Lifetime Achievement Award lunch, 30 June 2015

Historian Sir Keith Thomas and Archivist Patricia Methven honouredby All Party Parliamentary Group on Archives and History

Historian Sir Keith Thomas and Archivist Patricia Methven honoured by All Party Parliamentary Group on Archives and History

The All Party Parliamentary Group on Archives and History has honoured the work of historian Professor Sir Keith Thomas and archivist Patricia Methven at its annual awards lunch on 30 June 2015 at the House of Commons to celebrate outstanding lifetime achievement. The lunch was organised by the Archives and Records Association of the UK and Ireland (ARA), which acts as the Group's secretariat.

The archivist and historian, with their guests, joined members of both houses, the former Group Chair, Dr Hywel Francis and his wife Mair, representatives from the Royal Historical Society, ARA and The National Archives at the lunch, which was hosted formally by Lord (David) Clark of Windermere, co-Chair of the Group and prominent, long-standing supporter of the archives sector.


Photograph shows, from left, Patricia Methven, Lord Clark and Sir Keith Thomas. Photographer: Simon O'Connor for the ARA.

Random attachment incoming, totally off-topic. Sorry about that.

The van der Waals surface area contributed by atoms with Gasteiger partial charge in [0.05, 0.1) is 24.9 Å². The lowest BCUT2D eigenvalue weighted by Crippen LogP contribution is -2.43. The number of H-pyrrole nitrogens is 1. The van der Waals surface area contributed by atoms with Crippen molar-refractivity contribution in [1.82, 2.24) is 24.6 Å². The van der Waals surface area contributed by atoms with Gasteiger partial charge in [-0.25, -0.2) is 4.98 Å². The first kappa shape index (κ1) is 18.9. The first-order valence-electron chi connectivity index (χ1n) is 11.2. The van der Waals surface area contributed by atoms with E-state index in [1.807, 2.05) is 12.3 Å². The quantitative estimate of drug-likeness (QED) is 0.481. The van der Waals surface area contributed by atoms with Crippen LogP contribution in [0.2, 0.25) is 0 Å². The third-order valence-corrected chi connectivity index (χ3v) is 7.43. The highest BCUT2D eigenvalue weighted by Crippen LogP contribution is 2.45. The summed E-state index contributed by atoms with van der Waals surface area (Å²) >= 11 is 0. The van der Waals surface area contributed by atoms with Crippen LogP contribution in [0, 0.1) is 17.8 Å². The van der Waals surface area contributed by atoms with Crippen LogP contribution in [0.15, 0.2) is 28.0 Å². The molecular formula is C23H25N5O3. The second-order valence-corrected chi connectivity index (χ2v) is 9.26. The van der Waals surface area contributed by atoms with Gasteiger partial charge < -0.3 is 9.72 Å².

Sir Keith Thomas is a distinguished historian of early-modern British history and publisher of seminal works on the period. He was a pro Vice-Chancellor at Oxford and a former President of the British Academy, among numerous senior roles. Patricia Methven – one of the UK's most respected archivists - retired recently after over 30 years at King's College, London. She also took on numerous senior administrative roles in UK archives sector and internationally in a distinguished career.

Chris Skidmore, MP, the incoming Chair of the Group, introduced the work of Sir Keith Thomas. Students of early-modern British history know him best as the author of two major works: 'Religion and the Decline of Magic' and 'Man and the Natural World'. Both were based on recently-available archive material in the 1960s and reinvigorated the early-modern social and cultural period to life to students at the time. Chris reminisced about Sir Keith's impact on him personally as a student. He also mentioned Sir Keith's prominence at the 'business end' of history, as a former delegate to Oxford University Press, general editor of Past Masters and Oxford Studies in Social History and as Chairman of the British Library Advisory Committee for Arts, Humanities, and Social Sciences. Chris also extended a warm welcome to Keith's wife Valerie.

Sir Keith thanked Chris and the All Party Group warmly for the honour of the award. He commented that it was very good for his morale " be commended by an MP who is himself a distinguished historian. At the tender age of 34, Chris Skidmore has already written as many books as I have, and his brilliant studies of Edward VI, the battle of Bosworth and the death of Amy Robsart pretty certainly have a wider popular appeal than my books do."